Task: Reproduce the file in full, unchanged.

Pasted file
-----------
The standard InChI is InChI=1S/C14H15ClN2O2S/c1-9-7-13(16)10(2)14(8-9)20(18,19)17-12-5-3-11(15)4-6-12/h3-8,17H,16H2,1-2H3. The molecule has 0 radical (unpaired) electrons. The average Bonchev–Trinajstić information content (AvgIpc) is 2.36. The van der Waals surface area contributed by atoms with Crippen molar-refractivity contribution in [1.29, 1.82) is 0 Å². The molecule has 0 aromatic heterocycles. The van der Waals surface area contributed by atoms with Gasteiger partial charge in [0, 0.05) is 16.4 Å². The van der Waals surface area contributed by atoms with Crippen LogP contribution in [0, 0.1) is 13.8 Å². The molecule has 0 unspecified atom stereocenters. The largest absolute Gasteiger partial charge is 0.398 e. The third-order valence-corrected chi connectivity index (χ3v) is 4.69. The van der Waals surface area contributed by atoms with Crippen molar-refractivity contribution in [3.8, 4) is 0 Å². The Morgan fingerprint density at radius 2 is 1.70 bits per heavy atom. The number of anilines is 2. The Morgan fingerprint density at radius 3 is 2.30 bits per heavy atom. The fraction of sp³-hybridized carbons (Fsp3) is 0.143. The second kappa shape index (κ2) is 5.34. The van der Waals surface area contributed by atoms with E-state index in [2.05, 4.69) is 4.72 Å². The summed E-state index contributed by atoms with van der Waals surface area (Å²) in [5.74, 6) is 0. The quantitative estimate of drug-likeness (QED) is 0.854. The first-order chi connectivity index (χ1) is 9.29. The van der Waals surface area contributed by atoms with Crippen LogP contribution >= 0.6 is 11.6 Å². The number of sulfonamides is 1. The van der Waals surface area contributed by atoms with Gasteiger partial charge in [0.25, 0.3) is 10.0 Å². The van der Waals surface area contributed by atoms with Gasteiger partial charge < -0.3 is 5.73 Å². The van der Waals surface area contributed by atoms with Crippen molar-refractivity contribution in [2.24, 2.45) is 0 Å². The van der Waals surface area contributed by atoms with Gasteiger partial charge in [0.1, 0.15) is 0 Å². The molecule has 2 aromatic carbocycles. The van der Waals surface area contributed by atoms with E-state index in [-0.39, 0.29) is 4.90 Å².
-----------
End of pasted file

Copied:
The standard InChI is InChI=1S/C14H15ClN2O2S/c1-9-7-13(16)10(2)14(8-9)20(18,19)17-12-5-3-11(15)4-6-12/h3-8,17H,16H2,1-2H3. The molecule has 0 radical (unpaired) electrons. The average Bonchev–Trinajstić information content (AvgIpc) is 2.36. The van der Waals surface area contributed by atoms with Crippen molar-refractivity contribution in [1.29, 1.82) is 0 Å². The molecule has 0 aromatic heterocycles. The van der Waals surface area contributed by atoms with Gasteiger partial charge in [0, 0.05) is 16.4 Å². The van der Waals surface area contributed by atoms with Crippen LogP contribution in [0, 0.1) is 13.8 Å². The molecule has 0 unspecified atom stereocenters. The largest absolute Gasteiger partial charge is 0.398 e. The third-order valence-corrected chi connectivity index (χ3v) is 4.69. The van der Waals surface area contributed by atoms with Crippen molar-refractivity contribution in [3.8, 4) is 0 Å². The Morgan fingerprint density at radius 2 is 1.70 bits per heavy atom. The number of anilines is 2. The Morgan fingerprint density at radius 3 is 2.30 bits per heavy atom. The fraction of sp³-hybridized carbons (Fsp3) is 0.143. The second kappa shape index (κ2) is 5.34. The van der Waals surface area contributed by atoms with E-state index in [2.05, 4.69) is 4.72 Å². The summed E-state index contributed by atoms with van der Waals surface area (Å²) in [5.74, 6) is 0. The quantitative estimate of drug-likeness (QED) is 0.854. The first-order chi connectivity index (χ1) is 9.29. The van der Waals surface area contributed by atoms with Crippen LogP contribution >= 0.6 is 11.6 Å². The number of sulfonamides is 1. The van der Waals surface area contributed by atoms with Gasteiger partial charge in [0.25, 0.3) is 10.0 Å². The van der Waals surface area contributed by atoms with Gasteiger partial charge < -0.3 is 5.73 Å². The van der Waals surface area contributed by atoms with Crippen molar-refractivity contribution in [2.24, 2.45) is 0 Å². The van der Waals surface area contributed by atoms with Gasteiger partial charge in [0.1, 0.15) is 0 Å². The molecule has 2 aromatic carbocycles. The van der Waals surface area contributed by atoms with E-state index in [-0.39, 0.29) is 4.90 Å².